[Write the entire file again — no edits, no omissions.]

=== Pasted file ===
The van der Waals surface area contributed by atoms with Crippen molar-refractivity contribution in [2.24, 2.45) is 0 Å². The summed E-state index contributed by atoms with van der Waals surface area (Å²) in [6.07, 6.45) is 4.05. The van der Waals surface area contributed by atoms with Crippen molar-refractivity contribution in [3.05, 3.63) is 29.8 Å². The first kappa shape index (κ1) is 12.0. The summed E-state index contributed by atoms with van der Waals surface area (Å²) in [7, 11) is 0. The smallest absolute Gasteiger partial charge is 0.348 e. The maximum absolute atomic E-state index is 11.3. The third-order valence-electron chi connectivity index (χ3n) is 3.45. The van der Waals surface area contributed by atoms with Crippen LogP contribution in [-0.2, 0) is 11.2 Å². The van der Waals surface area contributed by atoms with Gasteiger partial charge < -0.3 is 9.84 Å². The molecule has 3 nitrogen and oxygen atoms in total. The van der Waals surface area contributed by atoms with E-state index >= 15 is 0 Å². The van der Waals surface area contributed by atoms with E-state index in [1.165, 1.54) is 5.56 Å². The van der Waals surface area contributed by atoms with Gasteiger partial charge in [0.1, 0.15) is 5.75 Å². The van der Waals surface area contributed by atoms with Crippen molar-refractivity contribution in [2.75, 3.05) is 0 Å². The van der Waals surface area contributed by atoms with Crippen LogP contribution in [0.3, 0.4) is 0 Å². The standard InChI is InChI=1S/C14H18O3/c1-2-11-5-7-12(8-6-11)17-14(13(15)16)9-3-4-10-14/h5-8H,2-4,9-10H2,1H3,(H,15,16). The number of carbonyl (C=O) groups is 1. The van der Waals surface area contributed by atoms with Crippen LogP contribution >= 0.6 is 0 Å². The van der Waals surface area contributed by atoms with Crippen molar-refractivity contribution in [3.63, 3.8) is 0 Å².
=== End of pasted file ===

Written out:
The van der Waals surface area contributed by atoms with Crippen molar-refractivity contribution in [2.24, 2.45) is 0 Å². The summed E-state index contributed by atoms with van der Waals surface area (Å²) in [6.07, 6.45) is 4.05. The van der Waals surface area contributed by atoms with Crippen molar-refractivity contribution in [3.05, 3.63) is 29.8 Å². The first kappa shape index (κ1) is 12.0. The summed E-state index contributed by atoms with van der Waals surface area (Å²) in [7, 11) is 0. The smallest absolute Gasteiger partial charge is 0.348 e. The maximum absolute atomic E-state index is 11.3. The third-order valence-electron chi connectivity index (χ3n) is 3.45. The van der Waals surface area contributed by atoms with Crippen LogP contribution in [-0.2, 0) is 11.2 Å². The van der Waals surface area contributed by atoms with Gasteiger partial charge < -0.3 is 9.84 Å². The molecule has 3 nitrogen and oxygen atoms in total. The van der Waals surface area contributed by atoms with E-state index >= 15 is 0 Å². The van der Waals surface area contributed by atoms with E-state index in [1.165, 1.54) is 5.56 Å². The van der Waals surface area contributed by atoms with Gasteiger partial charge in [0.1, 0.15) is 5.75 Å². The van der Waals surface area contributed by atoms with Crippen molar-refractivity contribution in [2.75, 3.05) is 0 Å². The van der Waals surface area contributed by atoms with Crippen LogP contribution in [0.3, 0.4) is 0 Å². The standard InChI is InChI=1S/C14H18O3/c1-2-11-5-7-12(8-6-11)17-14(13(15)16)9-3-4-10-14/h5-8H,2-4,9-10H2,1H3,(H,15,16). The number of carbonyl (C=O) groups is 1. The van der Waals surface area contributed by atoms with Crippen LogP contribution >= 0.6 is 0 Å². The van der Waals surface area contributed by atoms with Crippen molar-refractivity contribution in [3.63, 3.8) is 0 Å².